* Dollar rise leaves Yen at weakest since January
* Emerging market currencies suffer more falls
* Graphic: World FX rates in 2018 tmsnrt.rs/2egbfVh (Adds quote, updates figures)
By Tom Finn
LONDON, May 18 (Reuters) - The euro was headed on Friday for its fifth successive weekly decline versus the dollar, in what would be a first for the currency since 2015, as political uncertainty in Italy worried investors.
The euro has slumped six cents from more than $1.24 in the space of three weeks after a huge dollar rally and amid concerns about the demands of populist parties likely to form Italy’s next government.
The far-right League and 5-Star Movement have agreed on a governing accord that would slash taxes and ramp up welfare spending.
Ratings agency DBRS warned on Thursday that the economic proposals of the anti-establishment parties could threaten Italy’s sovereign credit rating.
The euro on Friday hovered near a five-month low of $1.1763. It has declined nearly 1.2 percent versus the dollar this week and fallen sharply against the Swiss franc, which typically attracts capital in times of uncertainty.
“The possibility of a eurosceptic government in Rome is shaking investor confidence ... at this point a larger fiscal deficit and greater bond issuance [in Italy] does seem likely,” said David Madden, a strategist at CMC Markets.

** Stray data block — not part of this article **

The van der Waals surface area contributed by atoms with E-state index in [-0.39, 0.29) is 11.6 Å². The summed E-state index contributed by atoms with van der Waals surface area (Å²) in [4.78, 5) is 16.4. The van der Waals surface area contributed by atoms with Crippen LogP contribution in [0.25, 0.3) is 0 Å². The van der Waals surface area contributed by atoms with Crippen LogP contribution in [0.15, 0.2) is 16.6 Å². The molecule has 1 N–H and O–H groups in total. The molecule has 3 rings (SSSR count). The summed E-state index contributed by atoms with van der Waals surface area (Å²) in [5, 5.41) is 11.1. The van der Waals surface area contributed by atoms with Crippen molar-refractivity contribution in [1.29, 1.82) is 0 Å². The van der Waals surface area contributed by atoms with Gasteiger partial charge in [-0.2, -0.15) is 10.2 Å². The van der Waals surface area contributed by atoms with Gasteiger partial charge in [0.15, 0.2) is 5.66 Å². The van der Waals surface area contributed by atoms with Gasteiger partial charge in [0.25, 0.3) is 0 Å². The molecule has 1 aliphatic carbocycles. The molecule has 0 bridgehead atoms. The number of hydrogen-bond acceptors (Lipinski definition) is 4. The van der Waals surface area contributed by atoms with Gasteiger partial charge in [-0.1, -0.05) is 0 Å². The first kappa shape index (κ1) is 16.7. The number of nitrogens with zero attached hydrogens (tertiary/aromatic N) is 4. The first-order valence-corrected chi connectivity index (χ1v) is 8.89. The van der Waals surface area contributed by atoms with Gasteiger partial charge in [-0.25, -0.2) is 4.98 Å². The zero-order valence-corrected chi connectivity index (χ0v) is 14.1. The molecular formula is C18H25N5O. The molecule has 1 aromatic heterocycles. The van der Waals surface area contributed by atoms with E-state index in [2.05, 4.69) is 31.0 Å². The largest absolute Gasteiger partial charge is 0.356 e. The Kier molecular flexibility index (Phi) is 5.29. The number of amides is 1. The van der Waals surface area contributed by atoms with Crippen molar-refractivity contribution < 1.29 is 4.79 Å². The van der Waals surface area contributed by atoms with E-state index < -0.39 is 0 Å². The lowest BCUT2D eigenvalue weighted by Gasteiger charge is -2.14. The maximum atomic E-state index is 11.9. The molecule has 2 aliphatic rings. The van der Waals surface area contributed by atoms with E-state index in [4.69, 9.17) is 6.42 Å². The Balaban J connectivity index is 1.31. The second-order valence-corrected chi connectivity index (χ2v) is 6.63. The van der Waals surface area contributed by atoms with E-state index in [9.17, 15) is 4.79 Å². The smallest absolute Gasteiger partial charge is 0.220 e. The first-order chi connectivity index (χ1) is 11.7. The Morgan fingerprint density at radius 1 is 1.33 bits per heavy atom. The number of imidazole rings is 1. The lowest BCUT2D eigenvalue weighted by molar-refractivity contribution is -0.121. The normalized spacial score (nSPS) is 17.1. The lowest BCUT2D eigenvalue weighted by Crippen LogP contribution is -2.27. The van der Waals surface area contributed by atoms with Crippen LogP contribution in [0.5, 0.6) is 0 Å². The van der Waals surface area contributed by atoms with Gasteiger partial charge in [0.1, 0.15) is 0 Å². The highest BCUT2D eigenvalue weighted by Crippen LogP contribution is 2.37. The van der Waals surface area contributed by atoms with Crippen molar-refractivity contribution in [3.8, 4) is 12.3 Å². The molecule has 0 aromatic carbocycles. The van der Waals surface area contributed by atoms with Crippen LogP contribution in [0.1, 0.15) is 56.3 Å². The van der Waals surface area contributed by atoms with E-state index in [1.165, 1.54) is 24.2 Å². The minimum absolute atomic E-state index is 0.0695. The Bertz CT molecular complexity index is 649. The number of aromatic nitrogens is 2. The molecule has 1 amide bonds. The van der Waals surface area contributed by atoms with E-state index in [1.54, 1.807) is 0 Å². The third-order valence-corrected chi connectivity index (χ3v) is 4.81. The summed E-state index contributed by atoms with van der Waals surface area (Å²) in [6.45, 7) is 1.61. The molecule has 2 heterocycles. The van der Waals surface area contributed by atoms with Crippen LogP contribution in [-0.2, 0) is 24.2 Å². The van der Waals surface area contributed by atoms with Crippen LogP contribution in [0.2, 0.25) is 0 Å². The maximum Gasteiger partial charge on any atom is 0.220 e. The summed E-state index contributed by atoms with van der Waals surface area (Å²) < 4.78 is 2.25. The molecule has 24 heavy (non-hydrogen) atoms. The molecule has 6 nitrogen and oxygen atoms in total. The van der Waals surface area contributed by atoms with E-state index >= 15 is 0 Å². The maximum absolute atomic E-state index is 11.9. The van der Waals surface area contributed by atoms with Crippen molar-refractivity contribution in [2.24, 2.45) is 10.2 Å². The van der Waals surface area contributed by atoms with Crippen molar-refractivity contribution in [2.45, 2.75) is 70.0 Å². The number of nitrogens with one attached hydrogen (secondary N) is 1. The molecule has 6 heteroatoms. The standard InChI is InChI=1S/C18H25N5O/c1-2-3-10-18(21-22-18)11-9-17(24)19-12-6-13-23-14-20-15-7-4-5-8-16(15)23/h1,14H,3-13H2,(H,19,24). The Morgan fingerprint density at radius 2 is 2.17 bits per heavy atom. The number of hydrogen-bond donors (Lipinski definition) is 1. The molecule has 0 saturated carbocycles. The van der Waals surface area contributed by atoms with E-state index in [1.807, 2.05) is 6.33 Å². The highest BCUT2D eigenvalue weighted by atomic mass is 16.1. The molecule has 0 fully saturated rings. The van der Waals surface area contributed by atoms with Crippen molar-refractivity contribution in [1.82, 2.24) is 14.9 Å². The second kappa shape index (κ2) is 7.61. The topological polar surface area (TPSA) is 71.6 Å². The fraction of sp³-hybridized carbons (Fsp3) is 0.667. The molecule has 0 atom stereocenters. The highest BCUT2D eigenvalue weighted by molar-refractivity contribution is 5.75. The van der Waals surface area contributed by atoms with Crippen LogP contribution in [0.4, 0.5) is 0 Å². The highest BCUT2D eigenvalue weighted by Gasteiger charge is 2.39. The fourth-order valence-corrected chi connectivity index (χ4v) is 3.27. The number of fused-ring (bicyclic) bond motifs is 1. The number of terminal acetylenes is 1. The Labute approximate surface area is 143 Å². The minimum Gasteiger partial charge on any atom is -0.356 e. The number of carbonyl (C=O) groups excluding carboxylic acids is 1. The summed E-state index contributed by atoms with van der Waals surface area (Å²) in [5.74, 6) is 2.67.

A founding member of the EU and the euro, Italy accounts for 15.4 percent of Eurozone GDP and the parties’ hostility toward the European Union stance is the biggest challenge to the bloc since Britain voted to leave two years ago.
Still, some investors have played down the broader impact on the euro and questioned whether the Italian parties will really follow through on such plans.
Only five percent of Italian government bonds are held by non-EU residents, making the chances of a massive flight of capital unlikely.
A powerful rally by the dollar is also hurting the euro.
On Friday the greenback edged higher against the yen and set a fresh four-month high, buoyed by a further rise in U.S. Treasury yields that suggests an upbeat outlook for the world’s largest economy.
The dollar’s index against a basket of six major currencies stood at 93.570 and briefly surpassed a five-month high of 93.632 set earlier this week.
The dollar has risen 5 percent since mid-February and investors are betting that U.S. interest rates will need to rise further to curb inflation.
That has forced investors who took big positions against the dollar anticipating it would fall in 2018 to rush to unwind and cover their positions, pushing the greenback even higher.
“We continue to anticipate dollar gains,” Hans Redeker, global head of currency strategy at Morgan Stanley in London, said in a note.
“Global growth divergence is continuing, with US retail sales and industrial production contrasting with growth weakness in Europe and Japan,” he said.
In a note to clients, strategists at Citibank also said the dollar rally would not last long.
The U.S. budget deficit, which is projected to balloon to more than $1 trillion in 2019, they said, would contribute to a drop of 5 percent in the dollar index over the next 12 months. (Editing by Richard Balmforth)